In the course of the trial appellee orally waived the issue that appellant was not engaged in interstate commerce at the time of his alleged injury and the evidence clearly establishes that he was. Kelley v. Norfolk & W. Ry. Co., 6 Cir., 19 F.2d 808; Pedersen v. Delaware, Lackawanna & Western R. R. Co., 229 U.S. 146, 153, 33 S. Ct. 648, 57 L. Ed. 1125, Ann.Cas.1914C, 153.
The case was tried in the lower court on the theory that the effect of the Employers' Liability Act upon the rights of the parties was not involved because appellant had withdrawn from his petition an express reference to the Act and that the issue between the parties was to be determined by the local law of Ohio. We do not accept this premise. The appellant alleged, and in proof clearly established, that his injury, if any, was suffered in the course of the operation of interstate commerce. This made it wholly unnecessary for him to invoke the provision of the Employers' Liability Act in express terms (Grand Trunk Western R. Co. v. Lindsay, 233 U.S. 42, 48, 34 S. Ct. 581, 58 L. Ed. 838, Ann.Cas.1914C, 168), and the case is controlled by the applicable provisions of that Act.
Appellant complains of the general instructions on contributory negligence and assumed risk and also the following specific instruction: "You are instructed that the defendant cannot be held liable in this case merely because the lead weight or ball fell and by reason thereof injured the plaintiff."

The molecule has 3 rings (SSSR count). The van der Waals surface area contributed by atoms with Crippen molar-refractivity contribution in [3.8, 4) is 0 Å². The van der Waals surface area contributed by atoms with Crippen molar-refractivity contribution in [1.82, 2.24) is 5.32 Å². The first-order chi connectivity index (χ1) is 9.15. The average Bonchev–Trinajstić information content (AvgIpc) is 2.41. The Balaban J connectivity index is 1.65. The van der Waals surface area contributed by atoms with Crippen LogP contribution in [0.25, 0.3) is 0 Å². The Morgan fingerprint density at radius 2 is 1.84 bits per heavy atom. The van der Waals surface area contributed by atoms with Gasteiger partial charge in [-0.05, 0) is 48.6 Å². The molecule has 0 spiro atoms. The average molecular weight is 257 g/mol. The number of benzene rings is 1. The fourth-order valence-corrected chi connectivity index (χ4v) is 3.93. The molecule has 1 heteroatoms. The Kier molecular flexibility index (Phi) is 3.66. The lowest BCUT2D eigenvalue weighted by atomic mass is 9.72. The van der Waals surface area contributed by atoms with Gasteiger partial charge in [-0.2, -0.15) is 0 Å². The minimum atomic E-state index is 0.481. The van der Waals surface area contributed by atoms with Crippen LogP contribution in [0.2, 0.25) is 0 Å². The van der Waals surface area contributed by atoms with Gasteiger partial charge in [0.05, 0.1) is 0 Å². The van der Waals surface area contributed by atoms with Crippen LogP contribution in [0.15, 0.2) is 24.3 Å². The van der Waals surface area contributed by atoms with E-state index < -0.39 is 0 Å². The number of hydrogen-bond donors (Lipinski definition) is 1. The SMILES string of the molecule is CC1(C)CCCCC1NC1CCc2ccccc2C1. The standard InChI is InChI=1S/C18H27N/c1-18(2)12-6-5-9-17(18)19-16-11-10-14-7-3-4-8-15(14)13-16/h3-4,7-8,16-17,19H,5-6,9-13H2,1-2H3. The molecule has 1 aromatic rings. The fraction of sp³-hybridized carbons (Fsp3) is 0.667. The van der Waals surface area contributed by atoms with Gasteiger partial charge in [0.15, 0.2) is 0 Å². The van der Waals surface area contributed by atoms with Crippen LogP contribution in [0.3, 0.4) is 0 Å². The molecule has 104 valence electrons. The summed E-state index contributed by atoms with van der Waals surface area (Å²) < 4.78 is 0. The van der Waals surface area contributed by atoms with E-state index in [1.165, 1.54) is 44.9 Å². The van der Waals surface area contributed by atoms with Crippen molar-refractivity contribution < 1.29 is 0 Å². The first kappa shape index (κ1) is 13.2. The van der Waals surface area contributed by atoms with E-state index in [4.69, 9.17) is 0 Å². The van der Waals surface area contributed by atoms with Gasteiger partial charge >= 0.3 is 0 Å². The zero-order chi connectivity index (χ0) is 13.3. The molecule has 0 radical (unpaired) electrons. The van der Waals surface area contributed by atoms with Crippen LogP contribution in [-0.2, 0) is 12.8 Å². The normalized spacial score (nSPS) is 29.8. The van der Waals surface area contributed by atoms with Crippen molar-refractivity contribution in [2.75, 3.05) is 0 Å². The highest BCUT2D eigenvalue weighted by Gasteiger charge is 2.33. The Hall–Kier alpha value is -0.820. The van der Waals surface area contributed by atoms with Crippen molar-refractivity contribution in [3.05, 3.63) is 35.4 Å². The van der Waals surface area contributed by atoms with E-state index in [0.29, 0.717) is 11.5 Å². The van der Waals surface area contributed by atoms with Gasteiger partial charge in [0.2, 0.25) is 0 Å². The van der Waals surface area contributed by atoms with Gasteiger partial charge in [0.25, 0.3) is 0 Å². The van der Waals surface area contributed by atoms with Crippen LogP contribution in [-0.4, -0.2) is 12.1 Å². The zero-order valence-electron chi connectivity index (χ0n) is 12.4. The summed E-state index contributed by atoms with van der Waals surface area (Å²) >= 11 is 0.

He also complains of the admission of evidence of his receipt of relief payments from appellee after his alleged injuries.
The evidence shows that appellant had been an employee of appellee for more than twelve years and at the time of the accident was a member of one of its crews loading rail braces, plates, switch points, guard rails, frogs, etc., into a box car standing on a siding adjacent to a platform at Willard. The material was moved from the yards by a locomotive crane operated by steam power and traveling on the railroad trackage to the side of the platform opposite the box car, dropped onto manually operated trucks, hauled across the platform and put in the box car and immediately transported for use on appellee's Pennsylvania and Illinois divisions.